I was absolutely horrible about these posts last year. So we’ll see how it goes this year. I’m actually going to link my Fit Readers posts to this page as well so at least if I’m bad about life updates on random topics, since fitness is related to my non-book life, they will feed to this page as well.
Life as an animal rescue foster home…
Clipped from my Christmas letter. Clockwise from top left… Amun and I, Jasper and Ace, Aker and Amun, George, Sheba, Cleo, Nala. This was before I had Ralph and Sapphire.
Those of you who saw any of my “And in the Real World” posts last year may remember I got involved in animal rescue. I took a break for a while after my foster failure Cleo who I adopted in February 2014, since I was in an apartment with limited space. After I bought my house last summer, I was able to start fostering again.
My first foster was George, a 12-year-old full blood Maine Coon who had been dumped by his family, along with his canine friend about the same age, when the family decided to get a puppy! Shortly hereafter, George was hit by a car (we believe anyhow, based on his injuries that the vet said were consistent with a run in with a car). He came to stay with me for his recovery from surgery where he had half one of of his hips removed. After a surprisingly speedy recovery and three months with me, George went to his new forever home in December, where his new mom fell in love at first sight. What a wonderful ending to such a sad beginning.
In November, I took in two kittens from a local shelter who were rescued with literally two hours to spare. I got them at 4:00 and they were due to be euthanized at 6:00. While both of these kids were adorable and sweet (most of the time), I had to return them to their rescue this week. Ace, the male, was picking major fights with my cats and other fosters, and being a bully. I suspect this was because even at about 8 months of age, he was a tiny little thing and that was the only way he had to feel strong. I couldn’t risk the safety of the other kids here so sadly I had to give him up. I had a horrible experience with that rescue group when I told them I had to do this, as if it wasn’t hard enough already to give up a cat who had come to believe he was home and who in spite of his fighting, I loved dearly. This was absolutely devastating to me and it still upsets me every time I think about the fact I had to give him up. Nala, the female, was a feral cat who after three months with me, still flinched every time I tried to touch her, unless I gave her a lot of time sitting and waiting for her to come to me. She also would not come out of her little safe area of two rooms. She was a total sweetheart on the days she would allow me to get close, a total chatterbox who never stopped purring. I think though, with as many other kids as I have here, it’s just too much activity for her and I can’t commit the time she needs to overcome that. So she went to a new foster home Jan 25. I was heartbroken over both of these cases, which in turn taught me a valuable lesson. I’m not going to be able to help every cat I take in, no matter how hard I try. Some are going to come to me so damaged by what their life was like before, or with underlying issues that I’m just not going to be able handle.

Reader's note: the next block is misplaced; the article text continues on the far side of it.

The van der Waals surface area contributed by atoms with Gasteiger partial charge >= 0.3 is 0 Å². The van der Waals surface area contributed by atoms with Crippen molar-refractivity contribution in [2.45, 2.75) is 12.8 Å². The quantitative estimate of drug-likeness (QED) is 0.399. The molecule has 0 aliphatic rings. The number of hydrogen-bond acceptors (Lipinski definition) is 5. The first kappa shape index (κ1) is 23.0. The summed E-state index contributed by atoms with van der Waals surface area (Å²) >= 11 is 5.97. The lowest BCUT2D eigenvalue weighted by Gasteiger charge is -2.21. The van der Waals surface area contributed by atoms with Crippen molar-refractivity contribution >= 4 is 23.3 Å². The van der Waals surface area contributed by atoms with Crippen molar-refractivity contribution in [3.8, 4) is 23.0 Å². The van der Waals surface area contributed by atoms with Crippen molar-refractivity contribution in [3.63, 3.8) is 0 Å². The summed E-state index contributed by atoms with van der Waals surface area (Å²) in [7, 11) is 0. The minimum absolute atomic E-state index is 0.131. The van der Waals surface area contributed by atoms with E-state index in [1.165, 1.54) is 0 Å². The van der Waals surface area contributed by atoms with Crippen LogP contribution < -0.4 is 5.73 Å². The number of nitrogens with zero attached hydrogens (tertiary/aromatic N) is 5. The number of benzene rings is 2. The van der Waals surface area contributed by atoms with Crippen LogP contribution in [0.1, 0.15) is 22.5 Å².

Those are two opposite experiences of my recent rescue life. I have also had three other fosters since I started again in August 2014. Jasper came to live with me the day George got adopted and he’s still here, and remarkably recovered just in the past 24 hours since I gave up Ace. Poor Jasper took the brunt of Ace’s bullying and he was the real reason I knew I couldn’t keep Ace. I couldn’t risk the lasting impact it could have on another. Seeing him almost back to normal mere hours after Ace left convinced me I made the right choice.
Then there was Ralph, a gorgeous long haired flame point boy who was the first foster I took in specifically because I was already in love with him. He came to live with me just a few days before Christmas. He was only here for a month before he found his forever home. He flew home to California just this past week. Now I have Sapphire, a beautiful blue, with me, who came home the day Ralph left to get ready to meet his new family. She’s a gorgeous little spitfire, who does not know the meaning of “calm” except when she’s asleep. I’m supposed to get at least one more some time this week as well.
I have found a new passion as an animal rescue advocate and foster/volunteer so don’t be surprised to see future And in the Real World posts about my life with the cats I am trying to save.